"ZAN TV NEWS"
The Afghan women determined not to lose out in Taliban talks
When 18-year-old Ogai Wardak came face to face with Taliban fighters, her fear quickly gave way to cautious hope.
“Their faces were scary, but their hearts were kind,” she tells me when we meet in the Kabul studios of Zan TV, the only Afghan television channel just for women.
“The Taliban of this time are not like the past, not like the scary stories I heard,” explains the ebullient young woman bursting with personality. She was born in 2001, the same year the Taliban were toppled from power.
Wardak met some of their fighters during last year’s rare three-day ceasefire, when they slipped into Kabul to gaze at city streets, even taking selfies and savouring ice cream.
But if the Taliban return to power, would they allow her to keep presenting on Zan TV?
“No!” she exclaims, without skipping a beat. “But I have to fight them because it’s my dream, and I have to work for my sisters.”
As Afghans engage in a new round of talks with the Taliban, this time in the Gulf state of Qatar, this historic step is concentrating women’s minds on how much they stand to win – or lose.
Politician Fawzia Koofi is one of the only women who attended the first round of negotiations in Moscow in February.
“It was not an easy moment,” she admits when we sit down in Kabul.
The women of Zan TV are determined to keep fighting for their rights
“When I entered the room, everything they did in Afghanistan during their time crossed my mind,” she recalls. Hers is an everywoman story about being stopped from attending school and being pelted with stones as she walked down the streets.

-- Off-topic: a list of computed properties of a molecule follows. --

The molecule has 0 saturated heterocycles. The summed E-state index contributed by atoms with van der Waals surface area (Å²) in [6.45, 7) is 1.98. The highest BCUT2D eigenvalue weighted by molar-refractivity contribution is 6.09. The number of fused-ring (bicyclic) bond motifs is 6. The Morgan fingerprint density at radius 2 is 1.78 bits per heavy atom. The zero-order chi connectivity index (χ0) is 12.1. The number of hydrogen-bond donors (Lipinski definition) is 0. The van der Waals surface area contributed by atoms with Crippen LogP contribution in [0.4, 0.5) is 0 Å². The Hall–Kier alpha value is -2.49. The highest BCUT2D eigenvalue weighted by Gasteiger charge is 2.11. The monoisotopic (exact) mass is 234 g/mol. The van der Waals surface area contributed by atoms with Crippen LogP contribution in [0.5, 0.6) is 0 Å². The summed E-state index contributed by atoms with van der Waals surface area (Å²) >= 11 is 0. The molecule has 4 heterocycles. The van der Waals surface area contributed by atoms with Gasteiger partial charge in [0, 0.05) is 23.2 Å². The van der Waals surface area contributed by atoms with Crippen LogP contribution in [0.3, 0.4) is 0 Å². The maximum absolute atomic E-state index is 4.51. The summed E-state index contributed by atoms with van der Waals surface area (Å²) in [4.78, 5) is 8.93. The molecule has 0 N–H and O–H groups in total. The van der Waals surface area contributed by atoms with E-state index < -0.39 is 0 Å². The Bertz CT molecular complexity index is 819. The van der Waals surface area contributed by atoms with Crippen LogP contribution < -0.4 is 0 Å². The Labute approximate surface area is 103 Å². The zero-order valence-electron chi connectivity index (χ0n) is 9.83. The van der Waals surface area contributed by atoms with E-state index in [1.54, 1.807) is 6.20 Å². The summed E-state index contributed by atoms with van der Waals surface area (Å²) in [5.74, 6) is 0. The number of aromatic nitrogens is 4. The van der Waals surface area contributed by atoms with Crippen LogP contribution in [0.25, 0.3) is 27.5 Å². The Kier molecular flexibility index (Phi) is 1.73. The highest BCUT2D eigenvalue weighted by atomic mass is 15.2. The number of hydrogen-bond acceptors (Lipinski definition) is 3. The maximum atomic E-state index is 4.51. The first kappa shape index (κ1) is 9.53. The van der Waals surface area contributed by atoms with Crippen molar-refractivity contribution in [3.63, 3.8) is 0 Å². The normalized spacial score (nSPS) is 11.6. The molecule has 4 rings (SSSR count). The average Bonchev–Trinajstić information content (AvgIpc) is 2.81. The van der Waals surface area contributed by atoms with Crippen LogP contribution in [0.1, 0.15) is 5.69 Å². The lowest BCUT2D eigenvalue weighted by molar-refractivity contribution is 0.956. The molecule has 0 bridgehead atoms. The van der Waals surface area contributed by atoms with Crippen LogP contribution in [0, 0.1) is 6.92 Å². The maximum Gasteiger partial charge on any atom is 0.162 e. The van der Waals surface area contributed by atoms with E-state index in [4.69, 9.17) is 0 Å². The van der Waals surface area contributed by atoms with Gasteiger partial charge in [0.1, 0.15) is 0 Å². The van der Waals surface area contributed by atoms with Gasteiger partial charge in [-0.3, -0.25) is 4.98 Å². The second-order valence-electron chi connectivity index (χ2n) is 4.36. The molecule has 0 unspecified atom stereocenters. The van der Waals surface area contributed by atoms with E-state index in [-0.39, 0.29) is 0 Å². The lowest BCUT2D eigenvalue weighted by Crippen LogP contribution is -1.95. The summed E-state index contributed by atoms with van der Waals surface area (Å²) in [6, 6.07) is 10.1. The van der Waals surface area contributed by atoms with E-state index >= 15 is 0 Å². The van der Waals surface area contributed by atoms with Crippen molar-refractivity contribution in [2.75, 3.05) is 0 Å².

“We listened to each other, and we didn’t agree on very much, but in that moment I realised we can’t go back,” she tells me.
The past in Afghanistan is a different country. Its deeply conservative society has undeniably changed since the Taliban’s harsh rule.
It’s a story which inspires but also, still horrifies. The country still often called “the worst place to be a woman” has a female literacy rate of only 17%. And yet, women held about a quarter of the seats in the last Afghan parliament.
‘We are still resisting’
Remarkable women have risen to the highest offices, but many more remain trapped in virtual prisons with little say over every decision in their lives.
“I told my father I was first in my class and I wanted to go to university and build my future,” one young woman with a rose pink headscarf tells me, too afraid to mention her name. “But he threatened me at gunpoint and said you have to accept whatever your father says.”
In a modest building shielded by iron gates, tucked away in a maze of Kabul streets, we meet her and two other brave women who agree to speak of heartbreaking stories of forced marriages, domestic violence, and eventual escape.
The woman who watches over them has her own tale to tell.
“I taught girls in a secret room in my house during Taliban time,” she says, but also demurs when I ask her name. “We’re still resisting,” she replies with a grimace which underlines the gravity of the situation facing these women and thousands more like them.
But their fear folds inside a fighting spirit.
“I think women need to resist,” the pink-scarved woman insists after revealing how her father had chained her in a dark room for a month-and-a-half until she agreed to marry a man of his choice.
“There are many illiterate people in Afghanistan so girls like me who study should raise their voices and make their families, and our society, understand.”
Horia (second right) fought family expectations to pursue her dream
At the Horiana Fitness Gym in Kabul, a thick metal door is firmly locked to keep out any unwelcome visitors.